Well, the past month has literally flown by. And now it's April 20th, and I'm back in Montreal after almost three weeks spent elsewhere: first Mexico City, then in our former home of Vermont for the opening of J.'s photography exhibition. In the meantime, spring has finally arrived in the northeast too, and not a moment too soon, because everyone was starting to go completely bonkers. On April 9th, we flew into Montreal looking down on fields covered with snow and a frozen river, but within a couple more days almost everything had melted. We're back on our bikes, and feeling hopeful.
I'm glad to be back here at The Cassandra Pages, too. Taking a break was a good idea; I've come back with stories and photos and ideas, and also some greater insight about my relationship to the online world: what's healthy for me, and what isn't. The blog definitely is, so I look forward to resuming the conversation.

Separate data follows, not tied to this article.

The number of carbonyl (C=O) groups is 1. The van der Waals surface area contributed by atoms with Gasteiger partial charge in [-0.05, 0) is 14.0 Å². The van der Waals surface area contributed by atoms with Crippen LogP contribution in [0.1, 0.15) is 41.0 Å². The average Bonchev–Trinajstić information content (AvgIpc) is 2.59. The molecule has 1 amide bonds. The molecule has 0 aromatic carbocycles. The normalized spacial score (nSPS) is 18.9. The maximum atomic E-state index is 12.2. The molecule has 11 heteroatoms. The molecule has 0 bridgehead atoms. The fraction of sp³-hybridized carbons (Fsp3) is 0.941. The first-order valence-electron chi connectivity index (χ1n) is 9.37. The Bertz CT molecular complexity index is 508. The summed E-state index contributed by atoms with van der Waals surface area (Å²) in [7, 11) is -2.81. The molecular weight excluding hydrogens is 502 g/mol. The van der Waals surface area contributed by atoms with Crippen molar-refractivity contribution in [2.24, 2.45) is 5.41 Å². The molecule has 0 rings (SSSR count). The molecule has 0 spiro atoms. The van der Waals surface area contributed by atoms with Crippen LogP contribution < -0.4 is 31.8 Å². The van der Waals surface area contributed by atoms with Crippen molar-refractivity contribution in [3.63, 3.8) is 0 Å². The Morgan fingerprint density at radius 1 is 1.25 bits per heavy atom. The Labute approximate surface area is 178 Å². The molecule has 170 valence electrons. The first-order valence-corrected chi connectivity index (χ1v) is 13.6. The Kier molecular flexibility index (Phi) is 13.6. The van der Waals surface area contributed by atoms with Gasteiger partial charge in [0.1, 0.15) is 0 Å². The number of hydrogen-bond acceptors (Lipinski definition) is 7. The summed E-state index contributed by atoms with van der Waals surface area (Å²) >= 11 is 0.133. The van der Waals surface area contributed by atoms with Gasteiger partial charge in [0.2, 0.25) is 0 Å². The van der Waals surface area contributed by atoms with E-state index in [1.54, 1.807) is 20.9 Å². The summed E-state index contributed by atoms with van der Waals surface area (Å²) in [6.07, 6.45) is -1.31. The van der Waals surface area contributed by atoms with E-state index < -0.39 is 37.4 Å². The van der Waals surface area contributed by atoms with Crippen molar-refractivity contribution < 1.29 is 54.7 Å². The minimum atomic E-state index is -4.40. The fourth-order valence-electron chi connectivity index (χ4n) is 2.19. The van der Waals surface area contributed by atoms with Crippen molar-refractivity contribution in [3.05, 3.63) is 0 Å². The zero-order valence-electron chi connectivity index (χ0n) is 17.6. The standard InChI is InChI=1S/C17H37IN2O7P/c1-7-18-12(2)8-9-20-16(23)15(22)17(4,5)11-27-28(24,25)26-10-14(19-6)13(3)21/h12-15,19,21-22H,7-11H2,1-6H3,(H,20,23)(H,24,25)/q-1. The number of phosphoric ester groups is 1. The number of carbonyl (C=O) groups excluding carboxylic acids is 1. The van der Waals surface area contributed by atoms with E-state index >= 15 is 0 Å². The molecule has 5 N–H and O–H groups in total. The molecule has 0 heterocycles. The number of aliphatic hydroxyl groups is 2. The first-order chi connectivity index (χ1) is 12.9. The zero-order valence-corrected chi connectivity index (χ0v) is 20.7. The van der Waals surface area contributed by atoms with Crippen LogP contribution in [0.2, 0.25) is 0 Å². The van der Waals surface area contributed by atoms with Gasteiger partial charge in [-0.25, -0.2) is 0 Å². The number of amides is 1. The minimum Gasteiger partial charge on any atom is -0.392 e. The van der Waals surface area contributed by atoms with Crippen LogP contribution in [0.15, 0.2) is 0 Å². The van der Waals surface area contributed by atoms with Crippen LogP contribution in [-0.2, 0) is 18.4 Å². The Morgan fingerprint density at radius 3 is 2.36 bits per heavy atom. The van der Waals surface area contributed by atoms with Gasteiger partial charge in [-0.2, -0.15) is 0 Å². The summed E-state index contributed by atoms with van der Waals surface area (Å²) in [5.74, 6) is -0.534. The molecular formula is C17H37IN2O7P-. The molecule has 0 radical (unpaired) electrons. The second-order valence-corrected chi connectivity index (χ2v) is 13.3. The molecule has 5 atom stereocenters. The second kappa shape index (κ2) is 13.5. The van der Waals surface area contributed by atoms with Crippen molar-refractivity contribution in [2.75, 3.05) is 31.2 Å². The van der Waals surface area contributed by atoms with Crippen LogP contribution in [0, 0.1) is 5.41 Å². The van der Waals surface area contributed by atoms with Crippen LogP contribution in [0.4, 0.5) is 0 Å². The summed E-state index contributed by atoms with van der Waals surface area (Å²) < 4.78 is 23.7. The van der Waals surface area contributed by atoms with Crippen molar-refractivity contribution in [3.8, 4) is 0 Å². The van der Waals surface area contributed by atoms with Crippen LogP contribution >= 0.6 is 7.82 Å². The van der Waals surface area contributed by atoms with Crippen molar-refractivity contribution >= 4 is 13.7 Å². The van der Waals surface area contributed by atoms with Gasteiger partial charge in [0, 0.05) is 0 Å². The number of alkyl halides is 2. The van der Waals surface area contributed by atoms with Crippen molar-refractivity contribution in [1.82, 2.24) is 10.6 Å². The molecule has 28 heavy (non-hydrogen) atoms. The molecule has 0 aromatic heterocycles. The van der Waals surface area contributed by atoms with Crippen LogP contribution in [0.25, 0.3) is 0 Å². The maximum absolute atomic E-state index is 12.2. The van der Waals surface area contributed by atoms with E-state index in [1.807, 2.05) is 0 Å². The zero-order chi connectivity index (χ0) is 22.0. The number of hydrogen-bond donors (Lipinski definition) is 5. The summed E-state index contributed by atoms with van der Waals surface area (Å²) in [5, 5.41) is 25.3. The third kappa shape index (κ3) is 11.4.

This silly picture was taken at a photography show in Mexico City devoted to the art of a special group of street photographers who take photos of visitors at festivals and shrines - historically, they use large-format sheet-film cameras and deliver the finished photographic print to the subject within a short time. Often the photographer has some sort of backdrop or set-up -- like this painted airplane - which forms a souvenir record of the visit. We had seen such photographers and their set-ups at the Basilica of Our Lady of Guadalupe last year, (see below) but had no idea it was a genre with a long history in Mexico.
I love the kitsch-y quality of these photos and almost wish now that we'd had our pictures taken at this stand last year with the former Pope, a donkey and a sombrero, all those Mexican colors, and not one but two Virgins!
Actually, the black-and-white photographs exhibited were often poignant as well as amusing. There was even a full-sized white horse in the exhibition, waiting to smile over your shoulder. Who could resist?